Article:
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Minnesota Vikings Stadium Bill To Be Submitted Today

After all of the discussion, debate, and speculation, the Minnesota Vikings' stadium bill will be submitted to the Minnesota legislature today, and will become official on Monday, according to the St. Paul Pioneer Press.

The plan would raise up to $300 million in state funds through various means, such as the Vikings lottery game, taxes on sports memorabilia, taxes on luxury seats, and a tax on player salaries.

The most controversial part of the bill, however, is the fact that the bill will allow a local government to levy their own taxes, whether they be sales taxes or any other kinds of taxes, without having to put said tax to a voter referendum.

Senator Julie Rosen of Fairmount and Representative Morrie Lanning of Moorhead will introduce the bill to each chamber of the legislature today, and it will be formally introduced on Monday.

The bill doesn't specify a particular site for the stadium, and there are three sites currently in the running. After the jump, the Pioneer Press outlines the pros and cons of each site at this point in time.

  • Hennepin County Board Chairman Mike Opat and a number of business leaders are pushing an area west of the Twins stadium in Minneapolis. The site would require expensive relocation of current occupants, and Minneapolis Mayor R.T. Rybak does not support building there.
  • Rybak prefers tearing down the Metrodome and rebuilding on or near that site. However, that site appears to have no local funds, since Hennepin County doesn't support it and Rybak has said his city can't afford to pitch in. It's also possible that tearing down the dome would force the team to play at the University of Minnesota's stadium for several years, a prospect the team doesn't fancy.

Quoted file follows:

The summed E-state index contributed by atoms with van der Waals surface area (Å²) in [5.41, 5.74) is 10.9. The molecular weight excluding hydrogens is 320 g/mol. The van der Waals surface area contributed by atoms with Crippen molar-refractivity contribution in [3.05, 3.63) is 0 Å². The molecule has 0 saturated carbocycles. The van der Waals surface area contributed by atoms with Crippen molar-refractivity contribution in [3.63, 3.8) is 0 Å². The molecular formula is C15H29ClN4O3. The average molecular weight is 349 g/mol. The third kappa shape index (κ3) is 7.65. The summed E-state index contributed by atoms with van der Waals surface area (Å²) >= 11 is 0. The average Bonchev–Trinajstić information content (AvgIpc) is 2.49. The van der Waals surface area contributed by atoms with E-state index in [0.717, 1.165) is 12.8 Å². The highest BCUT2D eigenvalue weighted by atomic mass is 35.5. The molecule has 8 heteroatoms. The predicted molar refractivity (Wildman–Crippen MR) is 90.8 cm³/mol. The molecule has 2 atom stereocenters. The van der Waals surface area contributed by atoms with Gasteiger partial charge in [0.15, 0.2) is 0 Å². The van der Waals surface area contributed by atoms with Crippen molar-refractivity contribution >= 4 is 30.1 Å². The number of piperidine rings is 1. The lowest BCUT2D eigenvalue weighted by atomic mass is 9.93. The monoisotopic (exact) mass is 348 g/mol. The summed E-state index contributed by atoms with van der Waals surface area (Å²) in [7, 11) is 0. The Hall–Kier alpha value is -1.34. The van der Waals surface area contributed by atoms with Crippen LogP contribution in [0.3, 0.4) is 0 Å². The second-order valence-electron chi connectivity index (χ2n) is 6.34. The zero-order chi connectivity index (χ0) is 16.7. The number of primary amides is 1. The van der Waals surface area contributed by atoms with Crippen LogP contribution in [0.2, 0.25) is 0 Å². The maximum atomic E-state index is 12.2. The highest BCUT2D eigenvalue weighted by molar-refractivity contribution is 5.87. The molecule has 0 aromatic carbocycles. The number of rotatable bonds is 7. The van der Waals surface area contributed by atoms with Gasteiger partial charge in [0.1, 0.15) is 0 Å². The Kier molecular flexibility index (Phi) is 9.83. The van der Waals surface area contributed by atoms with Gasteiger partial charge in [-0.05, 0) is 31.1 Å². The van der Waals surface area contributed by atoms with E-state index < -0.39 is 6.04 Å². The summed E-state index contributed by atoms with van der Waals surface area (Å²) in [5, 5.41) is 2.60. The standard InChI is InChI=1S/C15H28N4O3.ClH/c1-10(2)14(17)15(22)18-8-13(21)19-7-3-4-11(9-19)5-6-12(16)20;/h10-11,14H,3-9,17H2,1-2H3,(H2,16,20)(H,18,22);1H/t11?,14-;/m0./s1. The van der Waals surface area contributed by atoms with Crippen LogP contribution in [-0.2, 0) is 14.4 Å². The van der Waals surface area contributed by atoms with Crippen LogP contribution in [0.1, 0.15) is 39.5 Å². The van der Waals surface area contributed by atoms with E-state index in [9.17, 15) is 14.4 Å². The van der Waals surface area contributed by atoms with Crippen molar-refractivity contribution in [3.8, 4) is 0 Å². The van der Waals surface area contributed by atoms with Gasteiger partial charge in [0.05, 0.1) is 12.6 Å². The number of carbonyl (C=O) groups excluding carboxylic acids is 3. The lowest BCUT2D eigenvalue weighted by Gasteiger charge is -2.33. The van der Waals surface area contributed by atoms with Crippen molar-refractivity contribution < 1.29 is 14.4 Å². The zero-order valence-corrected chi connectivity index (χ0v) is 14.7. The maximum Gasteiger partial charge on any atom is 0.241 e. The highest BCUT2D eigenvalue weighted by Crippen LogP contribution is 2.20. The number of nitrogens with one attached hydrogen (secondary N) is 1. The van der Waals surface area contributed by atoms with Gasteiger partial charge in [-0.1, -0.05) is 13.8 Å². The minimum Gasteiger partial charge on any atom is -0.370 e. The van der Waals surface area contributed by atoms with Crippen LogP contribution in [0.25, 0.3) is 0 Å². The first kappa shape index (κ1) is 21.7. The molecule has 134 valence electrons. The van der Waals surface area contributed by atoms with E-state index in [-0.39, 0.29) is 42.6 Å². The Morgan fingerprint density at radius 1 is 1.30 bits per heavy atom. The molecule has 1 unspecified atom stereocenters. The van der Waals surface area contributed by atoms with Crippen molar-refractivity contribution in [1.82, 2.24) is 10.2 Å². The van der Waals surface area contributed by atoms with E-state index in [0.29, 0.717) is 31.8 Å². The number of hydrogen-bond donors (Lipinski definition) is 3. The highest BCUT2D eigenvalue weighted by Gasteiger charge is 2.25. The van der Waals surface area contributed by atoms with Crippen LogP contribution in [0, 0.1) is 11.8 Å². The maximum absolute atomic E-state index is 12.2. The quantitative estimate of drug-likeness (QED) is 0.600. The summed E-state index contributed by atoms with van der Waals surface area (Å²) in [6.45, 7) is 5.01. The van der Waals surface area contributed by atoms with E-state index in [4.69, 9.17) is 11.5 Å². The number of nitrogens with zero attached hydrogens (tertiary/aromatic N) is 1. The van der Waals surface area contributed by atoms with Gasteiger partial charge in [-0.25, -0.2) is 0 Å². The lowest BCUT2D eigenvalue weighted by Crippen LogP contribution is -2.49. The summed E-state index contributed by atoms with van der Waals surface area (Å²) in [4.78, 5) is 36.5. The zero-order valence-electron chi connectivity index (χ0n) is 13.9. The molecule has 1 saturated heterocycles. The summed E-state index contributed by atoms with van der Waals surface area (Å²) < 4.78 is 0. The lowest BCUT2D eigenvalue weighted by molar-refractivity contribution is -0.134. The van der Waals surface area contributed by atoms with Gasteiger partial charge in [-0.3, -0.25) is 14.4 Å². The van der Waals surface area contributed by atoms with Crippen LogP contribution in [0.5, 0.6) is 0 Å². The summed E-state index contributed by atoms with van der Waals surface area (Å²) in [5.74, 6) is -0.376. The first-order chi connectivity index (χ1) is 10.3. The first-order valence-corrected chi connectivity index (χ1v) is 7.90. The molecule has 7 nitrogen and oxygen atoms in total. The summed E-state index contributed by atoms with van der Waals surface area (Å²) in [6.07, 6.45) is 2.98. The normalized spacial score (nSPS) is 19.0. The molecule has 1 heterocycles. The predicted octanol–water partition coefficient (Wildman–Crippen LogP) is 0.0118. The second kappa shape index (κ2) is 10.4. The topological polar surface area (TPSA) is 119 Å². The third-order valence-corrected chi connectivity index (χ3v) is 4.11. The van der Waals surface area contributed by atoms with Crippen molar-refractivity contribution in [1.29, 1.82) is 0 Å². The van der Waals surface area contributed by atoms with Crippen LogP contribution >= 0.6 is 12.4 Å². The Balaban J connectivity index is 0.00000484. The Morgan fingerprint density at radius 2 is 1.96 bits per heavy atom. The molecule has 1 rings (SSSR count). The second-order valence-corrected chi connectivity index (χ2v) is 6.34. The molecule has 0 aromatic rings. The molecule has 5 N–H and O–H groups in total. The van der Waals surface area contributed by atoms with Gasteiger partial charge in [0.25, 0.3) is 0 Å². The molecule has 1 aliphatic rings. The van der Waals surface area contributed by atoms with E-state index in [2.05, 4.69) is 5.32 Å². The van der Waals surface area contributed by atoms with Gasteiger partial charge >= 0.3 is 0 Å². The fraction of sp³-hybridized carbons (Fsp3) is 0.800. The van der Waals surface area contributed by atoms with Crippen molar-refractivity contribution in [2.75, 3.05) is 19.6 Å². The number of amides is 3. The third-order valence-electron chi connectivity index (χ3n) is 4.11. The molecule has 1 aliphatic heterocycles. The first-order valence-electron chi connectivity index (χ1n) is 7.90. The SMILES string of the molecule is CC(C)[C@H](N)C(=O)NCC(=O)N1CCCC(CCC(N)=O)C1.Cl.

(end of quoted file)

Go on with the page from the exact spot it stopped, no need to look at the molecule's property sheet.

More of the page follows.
• Ramsey County has been negotiating with the team over a site near Interstate 35W and U.S. 10 at the shuttered Twin Cities Army Ammunitions Plant in Arden Hills. However, it's unclear how much progress those talks, which have been occurring in earnest for months, have made. Ramsey County officials have said they're growing impatient and are not interested in getting into a bidding war with Hennepin County.
  • I, personally, still think that the Ramsey County site is the best option. . .they appear to have been the most serious about getting involved with the stadium process thus far, and I really, really hope that the team doesn't end up ticking off Ramsey County the way they did to Anoka County a few years back.

    But, we're finally getting more serious about a potential Vikings' stadium getting taken care of. Hopefully this can get through the legislature and we can stop listening to garbage about the "Los Angeles Vikings."